Now is the chance for anyone 15 or over who is interested in history, archaeology, or helping preserve the Manzanar Historic Site to get involved in an archeological dig. Reservations are required and all work will be outdoors, from 7:45 a.m. until 3:45 p.m. regardless of the weather.

People living at Manzanar started businesses and built a golf course and tennis courts. Each of the 14 blocks had their own basketball court, and after a while people tried to revive their cultural customs. They built gardens, a tea garden, vegetable gardens, raised cattle and pigs, and had a chicken ranch.

Archaeology has helped direct public policy said Burton, and former internees recommended that parts of the camp be rebuilt so people can see what happened. By making the public aware, and with public participation, people can remember and share with their family.

There were 10,000 people at Manzanar, and there is a road grid that will help people see how big the camp was. The internees at Manzanar worked and were paid for their work according to their skills and education. There was a firehouse, a elementary and high school, a hospital, a newspaper, a children’s village, and businesses. People lived their daily lives and made the best of what they had.

But surrounding the camp was barbed wire, and there were military guard towers.

Burton and his team found the foundations of overgrown children’s homes in their village in 1992, with the hospital where the doctors and nurses worked and the infant ward.

Burton recalled that a visitor to the camp said seeing the basketball courts brought tears to her eyes; a simple amenity to make life a little better.

By 1942 Burton said the Japanese were mostly nursery and garden owners, and they’ve uncovered the gardens and landscape of the camp. Volunteers have helped excavate, build and restore the gardens.

In the camp was Merritt Park, named after the first camp warden, where there was a Japanese Tea House. Volunteers have found the wooden post walls, and the original building walls, which they are restoring.

Volunteers are also restoring a cactus garden, and Burton says they return to do the work, bringing family and friends.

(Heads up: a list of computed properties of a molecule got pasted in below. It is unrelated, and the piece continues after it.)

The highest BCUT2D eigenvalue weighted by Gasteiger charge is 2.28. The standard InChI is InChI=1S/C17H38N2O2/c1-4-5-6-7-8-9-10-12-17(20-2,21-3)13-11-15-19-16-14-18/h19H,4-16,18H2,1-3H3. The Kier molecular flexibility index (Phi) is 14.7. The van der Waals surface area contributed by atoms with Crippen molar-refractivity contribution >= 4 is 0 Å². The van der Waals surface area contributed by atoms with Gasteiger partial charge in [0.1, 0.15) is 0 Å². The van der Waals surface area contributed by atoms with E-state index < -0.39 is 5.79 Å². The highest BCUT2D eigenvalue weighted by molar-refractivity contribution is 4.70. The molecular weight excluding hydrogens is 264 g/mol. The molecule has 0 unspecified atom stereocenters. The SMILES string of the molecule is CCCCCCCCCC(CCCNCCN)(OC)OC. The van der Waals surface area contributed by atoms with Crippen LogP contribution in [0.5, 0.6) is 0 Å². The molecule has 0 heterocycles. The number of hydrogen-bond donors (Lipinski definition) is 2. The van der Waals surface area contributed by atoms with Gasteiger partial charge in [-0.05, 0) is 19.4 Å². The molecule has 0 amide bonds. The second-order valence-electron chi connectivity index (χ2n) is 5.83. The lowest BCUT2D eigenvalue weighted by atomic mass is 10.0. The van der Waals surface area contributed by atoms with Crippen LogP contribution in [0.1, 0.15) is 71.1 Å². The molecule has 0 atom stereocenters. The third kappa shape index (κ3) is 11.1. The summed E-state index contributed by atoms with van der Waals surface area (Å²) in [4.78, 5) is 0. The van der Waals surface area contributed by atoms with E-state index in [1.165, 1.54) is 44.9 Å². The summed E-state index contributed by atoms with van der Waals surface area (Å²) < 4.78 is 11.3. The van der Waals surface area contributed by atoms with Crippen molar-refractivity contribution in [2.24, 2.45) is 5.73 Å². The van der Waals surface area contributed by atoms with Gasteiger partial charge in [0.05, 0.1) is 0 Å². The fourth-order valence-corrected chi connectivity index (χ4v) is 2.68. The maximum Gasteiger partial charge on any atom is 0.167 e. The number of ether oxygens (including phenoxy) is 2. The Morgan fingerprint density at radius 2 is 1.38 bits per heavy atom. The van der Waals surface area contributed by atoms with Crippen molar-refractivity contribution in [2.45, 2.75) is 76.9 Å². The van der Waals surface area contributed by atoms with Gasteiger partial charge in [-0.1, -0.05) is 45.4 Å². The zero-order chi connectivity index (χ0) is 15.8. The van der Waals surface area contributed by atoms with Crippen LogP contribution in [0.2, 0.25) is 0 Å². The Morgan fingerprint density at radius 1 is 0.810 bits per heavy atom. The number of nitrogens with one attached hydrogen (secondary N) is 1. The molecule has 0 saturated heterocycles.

He said working with so many volunteers has been rewarding, and the volunteer archaeology project has helped people connect with each other. Without the volunteer archaeology project, Manzanar would still be buried, both literally and figuratively.

Manzanar is very relevant today, said Burton, after a student spoke about the detentions on the border of Mexico of men, women, and children by the Trump administration. 

“You need to walk the site and get out of your car,” he said. “So many people cry when they leave the camp.”

There is a cemetery at Manzanar where people were cremated and buried, said Burton when answering questions from the audience. There was also a settlement and town called Manzanar that predated the camp, as well as Shepherd Ranch, which dates from the 1850s. They’ve found thousands of artifacts from both the house and the ranch as well as artifacts from the Paiute Indians and Chinese immigrants that lived and worked in the area. There are 100-year-old apple orchards and pear trees that are 90 years old.

Grad school student in archaeology Jacob Kasimoff said, “Burton did an excellent job describing what life was like at Manzanar for the internees, living in an arid climate in the high desert. Getting people out in the field in the sand, the dust will give them an idea what conditions were like in these remote areas where people were incarcerated.”

For more information contact archaeologist Jeff Burton at 760-878-2194 ext. 3305 or email to make a reservation.